Vlach

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English[edit]

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Etymology[edit]

From Proto-Slavic *volxъ ‎(speaker of a Romance language), from Proto-Germanic *walhaz ‎(non-Germanic foreigner, Celt; later Roman). Presumably introduced into Slavic around the 7th century, but first recorded only in the 11th century in Byzantine Greek. In English used as a synonym of "Wallachian" from the 19th century. The word is etymologically distantly related to Wales/Welsh, Walloon, and Gaul.

Pronunciation[edit]

Noun[edit]

Vlach populations in modern Europe.

Vlach ‎(plural Vlachs or Vlach)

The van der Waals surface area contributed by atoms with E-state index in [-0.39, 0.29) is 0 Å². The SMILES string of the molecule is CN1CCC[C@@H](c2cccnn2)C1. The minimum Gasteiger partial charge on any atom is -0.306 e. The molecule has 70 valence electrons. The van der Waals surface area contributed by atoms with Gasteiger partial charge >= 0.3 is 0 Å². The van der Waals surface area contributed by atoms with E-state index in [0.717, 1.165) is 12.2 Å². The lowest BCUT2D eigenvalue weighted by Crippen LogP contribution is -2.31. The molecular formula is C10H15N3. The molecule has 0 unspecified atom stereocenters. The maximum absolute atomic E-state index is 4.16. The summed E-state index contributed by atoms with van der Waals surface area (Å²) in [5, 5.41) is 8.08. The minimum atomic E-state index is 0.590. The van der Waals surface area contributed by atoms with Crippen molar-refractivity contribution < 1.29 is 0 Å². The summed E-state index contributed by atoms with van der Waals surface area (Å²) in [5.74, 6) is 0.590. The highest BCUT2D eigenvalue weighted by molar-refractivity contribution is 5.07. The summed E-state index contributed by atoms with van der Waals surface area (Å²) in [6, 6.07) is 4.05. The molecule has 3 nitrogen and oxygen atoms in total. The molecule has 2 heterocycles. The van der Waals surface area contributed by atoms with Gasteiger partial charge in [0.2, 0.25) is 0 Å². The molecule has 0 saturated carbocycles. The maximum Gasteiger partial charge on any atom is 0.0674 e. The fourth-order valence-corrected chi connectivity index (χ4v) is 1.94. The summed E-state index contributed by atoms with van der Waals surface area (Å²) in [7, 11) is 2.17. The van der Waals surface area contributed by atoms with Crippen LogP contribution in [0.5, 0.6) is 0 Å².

1. A Wallachian.
  2. A Romanian.
  3. Any member of an Eastern Romance speaking group, including Romanians, Aromanians, Megleno-Romanians, and Istro-Romanians.
  4. Any member of a Polish ethnographic group (subgroup of Silesians) living around the towns of Cieszyn and Skoczów

Related terms[edit]

External links[edit]


Czech[edit]

Noun[edit]

Vlach m

  1. (archaic) Italian

Synonyms[edit]

Derived terms[edit]